Accounting for not so “dummies”

13 years ago, we started our first business. Though it was exciting, there were still a few things for us to learn.

During these years we learned a lot and want to share our knowledge with you, but most of all we want to share that it is okay to not know.

It is okay to admit that you don’t understand and asking for help.

Having a small business is daring especially if it is your dream and you are a first-time entrepreneur.

So today I want to say that it is okay to be the person in the room not knowing what a Profit and loss statement is, we didn’t either.

Don’t worry, we are here to break it down for you. Here are 10 basic accounting terms explained for a newcomer in the world of accounting.

Assets (A): Assets are what the company owns. There are 2 types of assets. Current Assets (CA) and Fixed Assets (FA). Current Assets (CA) are assets you plan to convert into cash within the year. A good example would be your inventory or stock that you plan to generate cash flow from. Fixed Assets (FA) are assets that will benefit your company in the long run. This includes machinery you use to produce products and real estate you own.

Liabilities (L): L is debt a company still needs to pay. There are 2 types of Liabilities, Current Liabilities (CL) and Long-term Liabilities (LTL). CL are debts that are payable within one year, such as debt from buying inventory. LTL is debt that is payable over a period longer than a year such as a business loan.

Cash flow (CF): Cash flow describes the in and outflow of cash in a business. CF is used to cover the ongoing expenses of the business every month.

Balance Sheet (BS): A Balance sheet is a financial report that summarises the company’s assets, liabilities, and the owners’ equity.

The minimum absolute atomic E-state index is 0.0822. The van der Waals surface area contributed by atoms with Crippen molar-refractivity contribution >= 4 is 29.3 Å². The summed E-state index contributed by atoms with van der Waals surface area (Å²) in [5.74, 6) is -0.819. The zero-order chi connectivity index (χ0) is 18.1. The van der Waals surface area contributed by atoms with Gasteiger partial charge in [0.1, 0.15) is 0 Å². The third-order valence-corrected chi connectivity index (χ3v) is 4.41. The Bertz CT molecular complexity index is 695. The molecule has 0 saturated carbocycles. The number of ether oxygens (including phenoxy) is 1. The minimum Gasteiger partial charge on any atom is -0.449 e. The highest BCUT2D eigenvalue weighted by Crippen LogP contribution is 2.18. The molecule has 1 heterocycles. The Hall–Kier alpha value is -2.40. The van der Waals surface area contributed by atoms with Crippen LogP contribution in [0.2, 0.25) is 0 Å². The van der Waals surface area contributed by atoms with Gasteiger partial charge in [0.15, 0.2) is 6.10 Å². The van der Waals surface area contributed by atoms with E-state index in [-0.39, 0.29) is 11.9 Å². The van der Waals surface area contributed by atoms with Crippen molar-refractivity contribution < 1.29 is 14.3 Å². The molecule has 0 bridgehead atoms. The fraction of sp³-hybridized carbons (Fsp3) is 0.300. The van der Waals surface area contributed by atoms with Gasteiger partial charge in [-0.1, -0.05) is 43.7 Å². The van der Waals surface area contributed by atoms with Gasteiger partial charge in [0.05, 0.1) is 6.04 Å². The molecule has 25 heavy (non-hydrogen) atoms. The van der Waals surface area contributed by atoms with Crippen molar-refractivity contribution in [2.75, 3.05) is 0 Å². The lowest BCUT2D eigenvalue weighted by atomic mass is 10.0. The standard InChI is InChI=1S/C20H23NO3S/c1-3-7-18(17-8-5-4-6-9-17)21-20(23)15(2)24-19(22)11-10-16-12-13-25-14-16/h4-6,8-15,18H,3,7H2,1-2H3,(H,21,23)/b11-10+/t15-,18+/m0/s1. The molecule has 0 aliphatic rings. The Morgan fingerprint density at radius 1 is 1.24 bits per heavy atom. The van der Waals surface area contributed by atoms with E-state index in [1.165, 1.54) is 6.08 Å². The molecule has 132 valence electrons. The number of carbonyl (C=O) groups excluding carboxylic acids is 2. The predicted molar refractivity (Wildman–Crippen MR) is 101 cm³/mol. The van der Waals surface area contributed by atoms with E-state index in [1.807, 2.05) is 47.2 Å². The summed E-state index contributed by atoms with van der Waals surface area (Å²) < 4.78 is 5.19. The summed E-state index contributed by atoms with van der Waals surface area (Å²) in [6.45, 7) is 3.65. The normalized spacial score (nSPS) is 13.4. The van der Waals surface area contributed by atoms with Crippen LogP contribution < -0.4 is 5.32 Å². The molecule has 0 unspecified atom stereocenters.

Income: Income refers to all revenue the company generates before paying any expenses and taxes. It is not to be confused with Net Profit.

Expenses: Expenses are all costs that the business incurred. These costs refer to anything from manufacturing costs to operational costs, delivery fees, inventory supply costs and so much more

Net Profit: Profit refers to all the earnings a business accumulates. Net Profit is achieved by subtracting expenses from your total revenue. The aim is to get your Net Profit as high as possible.

General ledger (GL): A GL is a complete record of all your business’s financial transactions. This includes sales, credit purchases, office expenses, and income losses.

Profit and loss statement (P&L): A P&L statement refers to the financial statement that summarises the company’s financial performance and position by evaluating the expenses and revenues. This is done over a certain period, usually monthly and annually.

Cost of Goods Sold: This is how much it costs you to produce the product that you are selling. This is important and shows you what is the minimum amount you can sell your product to at least break even.

See! It isn’t that difficult.

Please don’t look at learning in a way of “… for dummies” but rather “Accounting for the dreamers and chance takers”.

Have a great day

Nicolene Elhadad

Leave a Reply

Your email address will not be published. Required fields are marked *